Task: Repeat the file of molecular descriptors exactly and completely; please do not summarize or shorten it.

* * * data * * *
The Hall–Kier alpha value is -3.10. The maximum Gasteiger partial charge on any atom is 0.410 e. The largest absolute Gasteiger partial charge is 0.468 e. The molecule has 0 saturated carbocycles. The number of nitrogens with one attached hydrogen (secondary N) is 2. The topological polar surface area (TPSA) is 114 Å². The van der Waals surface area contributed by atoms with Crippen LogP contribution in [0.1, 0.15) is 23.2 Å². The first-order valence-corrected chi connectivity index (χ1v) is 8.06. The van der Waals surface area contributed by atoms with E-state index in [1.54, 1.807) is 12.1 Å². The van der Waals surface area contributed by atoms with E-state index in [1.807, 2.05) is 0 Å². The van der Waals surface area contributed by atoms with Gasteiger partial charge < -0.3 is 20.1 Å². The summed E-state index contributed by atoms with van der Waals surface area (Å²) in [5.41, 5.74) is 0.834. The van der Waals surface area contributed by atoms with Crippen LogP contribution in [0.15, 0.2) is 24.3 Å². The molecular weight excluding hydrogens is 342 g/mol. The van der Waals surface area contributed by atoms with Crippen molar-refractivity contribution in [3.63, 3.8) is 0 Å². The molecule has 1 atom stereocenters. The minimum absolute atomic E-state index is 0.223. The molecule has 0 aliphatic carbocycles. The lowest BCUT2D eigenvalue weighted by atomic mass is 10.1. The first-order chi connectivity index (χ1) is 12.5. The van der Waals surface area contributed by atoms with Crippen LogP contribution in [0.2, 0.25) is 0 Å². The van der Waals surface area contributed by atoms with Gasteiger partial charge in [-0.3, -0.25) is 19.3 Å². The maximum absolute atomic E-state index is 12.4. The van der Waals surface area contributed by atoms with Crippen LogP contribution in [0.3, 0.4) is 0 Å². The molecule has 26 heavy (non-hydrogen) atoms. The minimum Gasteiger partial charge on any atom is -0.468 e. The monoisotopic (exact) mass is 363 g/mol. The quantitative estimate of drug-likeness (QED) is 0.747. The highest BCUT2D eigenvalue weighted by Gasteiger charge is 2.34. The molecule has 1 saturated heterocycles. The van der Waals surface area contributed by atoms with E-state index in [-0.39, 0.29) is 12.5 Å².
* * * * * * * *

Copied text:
The Hall–Kier alpha value is -3.10. The maximum Gasteiger partial charge on any atom is 0.410 e. The largest absolute Gasteiger partial charge is 0.468 e. The molecule has 0 saturated carbocycles. The number of nitrogens with one attached hydrogen (secondary N) is 2. The topological polar surface area (TPSA) is 114 Å². The van der Waals surface area contributed by atoms with Crippen LogP contribution in [0.1, 0.15) is 23.2 Å². The first-order valence-corrected chi connectivity index (χ1v) is 8.06. The van der Waals surface area contributed by atoms with E-state index in [1.54, 1.807) is 12.1 Å². The van der Waals surface area contributed by atoms with E-state index in [1.807, 2.05) is 0 Å². The van der Waals surface area contributed by atoms with Gasteiger partial charge < -0.3 is 20.1 Å². The summed E-state index contributed by atoms with van der Waals surface area (Å²) in [5.41, 5.74) is 0.834. The van der Waals surface area contributed by atoms with Crippen LogP contribution in [0.15, 0.2) is 24.3 Å². The molecular weight excluding hydrogens is 342 g/mol. The van der Waals surface area contributed by atoms with Crippen molar-refractivity contribution in [3.63, 3.8) is 0 Å². The molecule has 1 atom stereocenters. The minimum absolute atomic E-state index is 0.223. The molecule has 0 aliphatic carbocycles. The lowest BCUT2D eigenvalue weighted by atomic mass is 10.1. The first-order chi connectivity index (χ1) is 12.5. The van der Waals surface area contributed by atoms with Crippen LogP contribution in [0.2, 0.25) is 0 Å². The van der Waals surface area contributed by atoms with Gasteiger partial charge in [-0.3, -0.25) is 19.3 Å². The maximum absolute atomic E-state index is 12.4. The van der Waals surface area contributed by atoms with Crippen LogP contribution in [0.3, 0.4) is 0 Å². The molecule has 26 heavy (non-hydrogen) atoms. The minimum Gasteiger partial charge on any atom is -0.468 e. The monoisotopic (exact) mass is 363 g/mol. The quantitative estimate of drug-likeness (QED) is 0.747. The highest BCUT2D eigenvalue weighted by Gasteiger charge is 2.34. The molecule has 1 saturated heterocycles. The van der Waals surface area contributed by atoms with E-state index in [-0.39, 0.29) is 12.5 Å².